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Keeping in mind the Chinese character-combination yuyan, with its multiple meanings of language, parts of language, the processes of language, and the products of those processes, the author depicts English as kept alive by many people and by many different ways of using it in a wide range of personal, social, and historical contexts. She proposes four lines of inquiry “against the grain” of English-only instruction—that living-English users weigh what English can do for them against what it has done to them; that they weigh what English can do against what it cannot do; that they understand English as being in the hands of all its users; and that they focus energy on how to tinker with the very standardized usages they are pressured to “imitate”—and discusses the implications of those lines of inquiry for composition in the United States.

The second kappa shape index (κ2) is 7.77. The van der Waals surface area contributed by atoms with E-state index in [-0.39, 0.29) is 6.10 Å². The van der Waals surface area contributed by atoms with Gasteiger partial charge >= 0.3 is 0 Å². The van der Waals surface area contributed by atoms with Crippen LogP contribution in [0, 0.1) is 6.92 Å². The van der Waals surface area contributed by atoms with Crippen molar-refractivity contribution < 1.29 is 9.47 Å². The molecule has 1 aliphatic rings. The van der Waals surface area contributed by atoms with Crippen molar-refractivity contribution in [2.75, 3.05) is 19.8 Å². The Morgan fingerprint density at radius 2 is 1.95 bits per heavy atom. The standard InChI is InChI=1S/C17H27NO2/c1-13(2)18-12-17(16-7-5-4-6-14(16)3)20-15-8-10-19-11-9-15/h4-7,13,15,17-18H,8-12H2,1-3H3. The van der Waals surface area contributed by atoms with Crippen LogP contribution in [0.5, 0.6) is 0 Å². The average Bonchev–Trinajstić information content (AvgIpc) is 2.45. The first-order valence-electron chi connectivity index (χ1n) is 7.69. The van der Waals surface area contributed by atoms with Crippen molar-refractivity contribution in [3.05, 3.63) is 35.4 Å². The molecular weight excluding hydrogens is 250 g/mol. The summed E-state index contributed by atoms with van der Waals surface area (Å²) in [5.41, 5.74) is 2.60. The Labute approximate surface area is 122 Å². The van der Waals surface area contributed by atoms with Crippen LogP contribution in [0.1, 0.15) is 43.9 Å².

This article was originally published in the journal College English, by the National Council of Teachers of English.

Original Publication Information

Lu, Min-Zhan. "Living English Work." 2006. College English 68(6): 605-618.